Unless you are a competitive rower, rowing is underutilized in your training. It’s understandable since it is one of the hardest sports that exist. Rowing requires skill, power, endurance, and pain tolerance, but it also requires concentration, focus, and willpower. No matter what your experience level is, there is no doubt rowing requires mental toughness.
People who tend to dislike rowing do so because they most likely just don’t understand the full benefits of it. Beyond the physical side of the sport, rowing can also be used to train for mental preparedness, which can easily be adopted into other aspects of your training.
Here are a few tips on how you can mentally prepare for a rowing workout:
Know how long a given training session last. There is nothing worse when you think you have one hour and you need to cut it short because it is 10 minutes longer. You don’t want to stress or hurry during training, raising your heart rate more than necessary. It is counterproductive.
When to train
Mornings are the best. Not only because you have the most energy after waking up but because you’re doing exercise before facing any stress during the day. In the mornings you are more focused, willing to challenge yourself, and definitely less distracted than at any point later that day.
Eat and drink. Our brain depends on proper hydration to function optimally and during sleep you get dehydrated. When your brain is functioning on a full reserve of water, you will be able to think faster and be more focused. You should also eat a little such as an apple or banana before training, but make sure you have enough time to digest it before the workout begins. If you choose to row faster don’t be surprised to burn out halfway in the session. When your mind is wondering what you are going to eat afterward your focus on the actual work is minimized.
Carefully read the workout. If you don’t understand it read it again. Make sure you follow the instructions, tips, videos that are there to help you. Write it down on a piece of paper or a logbook, it always helps.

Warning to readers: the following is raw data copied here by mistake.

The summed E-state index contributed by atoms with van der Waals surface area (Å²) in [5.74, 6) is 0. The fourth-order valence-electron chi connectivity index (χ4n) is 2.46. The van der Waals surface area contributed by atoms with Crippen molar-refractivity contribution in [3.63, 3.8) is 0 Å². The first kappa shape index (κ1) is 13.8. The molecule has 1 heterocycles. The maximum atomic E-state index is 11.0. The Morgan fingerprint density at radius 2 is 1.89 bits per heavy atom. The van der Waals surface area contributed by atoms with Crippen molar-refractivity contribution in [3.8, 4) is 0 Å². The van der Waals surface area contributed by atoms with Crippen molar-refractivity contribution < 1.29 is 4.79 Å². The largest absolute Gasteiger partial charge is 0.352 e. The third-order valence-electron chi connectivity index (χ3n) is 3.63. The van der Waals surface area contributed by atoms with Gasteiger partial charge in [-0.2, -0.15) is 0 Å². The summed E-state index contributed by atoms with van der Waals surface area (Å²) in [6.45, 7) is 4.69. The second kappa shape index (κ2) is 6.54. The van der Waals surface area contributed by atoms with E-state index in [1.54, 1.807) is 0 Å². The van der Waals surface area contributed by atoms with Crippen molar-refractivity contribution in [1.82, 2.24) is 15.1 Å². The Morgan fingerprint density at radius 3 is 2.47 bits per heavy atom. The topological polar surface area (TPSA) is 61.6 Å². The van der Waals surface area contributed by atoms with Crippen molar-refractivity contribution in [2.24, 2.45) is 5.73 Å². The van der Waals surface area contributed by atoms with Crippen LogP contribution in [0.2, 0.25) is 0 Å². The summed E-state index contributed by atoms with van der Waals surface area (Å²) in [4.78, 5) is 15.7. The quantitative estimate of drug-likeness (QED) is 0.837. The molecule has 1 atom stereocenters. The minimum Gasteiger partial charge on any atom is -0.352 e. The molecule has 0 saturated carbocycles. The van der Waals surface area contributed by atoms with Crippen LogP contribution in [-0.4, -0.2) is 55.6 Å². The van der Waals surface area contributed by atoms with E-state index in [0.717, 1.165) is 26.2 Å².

Know Your Numbers
It is crucial to test certain staple workouts to make your training easier and understand the workouts better. The rowing machine is measuring your power output and calculates your pace from it. Great programs give you targets as percentages of the power output or a certain pace. Knowing your PR pace in a 250/500/1000/2000/5000 meter row will help you push through challenging interval pieces. You also need to understand that doing maximum effort for 2 or 12 intervals are completely different.
Watch: What is Split? to learn more about how to track your numbers.
Trust The Process
Always trust the workout. Try to be as close to the targets as possible. Do not go faster. The good workouts in rowing are tailored for you and using your basic test data. You should be able to achieve those targets and it will help you improve. Some of those targets may seem challenging, but never impossible. Remember that this is training and the goal is to improve your ability to compete well, not to practice failure.
Rest and Recovery
Recovery periods are the most neglected piece of a workout. It is crucial to stay focused and mentally ready during these pieces. During interval training, you basically work from recovery to recovery. You should focus on breathing and lower your heart rate as much as possible. Read: How to Improve Your Training with Active and Passive Recovery to learn more.
The more organized you are the easier the workout is. If you program the monitor it takes a lot of weight off your shoulder. You can focus on your performance instead of setting the intervals up individually in the middle of the workout. During each piece of the workout, all you need to do is keep your eyes on the screen and make friends with the numbers.
When Things Get Hard Focus on the Basics
Often athletes fall victim to chasing a number even if they need to compromise their technique. When you physically start to fatigue and mentally fall apart, it’s best to focus on the fundamentals. Simply fixing your breathing and correcting your order of operations during the stroke can easily get you back in the game and on the road to reach the assigned target or that long chased PR. Your goal is to get more efficient and strive for perfection.
To know your numbers, you need to keep track of your results. Beside split times or meters, you can add comments in a form including accuracy and how have you felt during the workout. All of this information can help you in a similar future workout.
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